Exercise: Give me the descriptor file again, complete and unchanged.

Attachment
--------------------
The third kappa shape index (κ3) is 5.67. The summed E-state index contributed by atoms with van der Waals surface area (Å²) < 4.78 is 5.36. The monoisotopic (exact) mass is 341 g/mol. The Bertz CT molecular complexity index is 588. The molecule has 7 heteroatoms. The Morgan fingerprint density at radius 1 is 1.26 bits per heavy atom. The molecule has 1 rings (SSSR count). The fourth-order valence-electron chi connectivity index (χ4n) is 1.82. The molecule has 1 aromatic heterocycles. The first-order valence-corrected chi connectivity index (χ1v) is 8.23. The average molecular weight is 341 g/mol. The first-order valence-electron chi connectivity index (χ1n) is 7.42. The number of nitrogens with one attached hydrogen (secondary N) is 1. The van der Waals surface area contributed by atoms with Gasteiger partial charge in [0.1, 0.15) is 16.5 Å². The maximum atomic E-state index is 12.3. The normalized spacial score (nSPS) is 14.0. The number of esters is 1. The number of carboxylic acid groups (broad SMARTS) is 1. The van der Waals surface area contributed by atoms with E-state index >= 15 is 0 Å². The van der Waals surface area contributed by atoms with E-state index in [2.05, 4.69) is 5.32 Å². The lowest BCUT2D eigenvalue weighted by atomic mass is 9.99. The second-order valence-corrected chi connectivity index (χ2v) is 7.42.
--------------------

The third kappa shape index (κ3) is 5.67. The summed E-state index contributed by atoms with van der Waals surface area (Å²) < 4.78 is 5.36. The monoisotopic (exact) mass is 341 g/mol. The Bertz CT molecular complexity index is 588. The molecule has 7 heteroatoms. The Morgan fingerprint density at radius 1 is 1.26 bits per heavy atom. The molecule has 1 rings (SSSR count). The fourth-order valence-electron chi connectivity index (χ4n) is 1.82. The molecule has 1 aromatic heterocycles. The first-order valence-corrected chi connectivity index (χ1v) is 8.23. The average molecular weight is 341 g/mol. The first-order valence-electron chi connectivity index (χ1n) is 7.42. The number of nitrogens with one attached hydrogen (secondary N) is 1. The van der Waals surface area contributed by atoms with Gasteiger partial charge in [0.1, 0.15) is 16.5 Å². The maximum atomic E-state index is 12.3. The normalized spacial score (nSPS) is 14.0. The number of esters is 1. The number of carboxylic acid groups (broad SMARTS) is 1. The van der Waals surface area contributed by atoms with E-state index >= 15 is 0 Å². The van der Waals surface area contributed by atoms with E-state index in [2.05, 4.69) is 5.32 Å². The lowest BCUT2D eigenvalue weighted by atomic mass is 9.99. The second-order valence-corrected chi connectivity index (χ2v) is 7.42.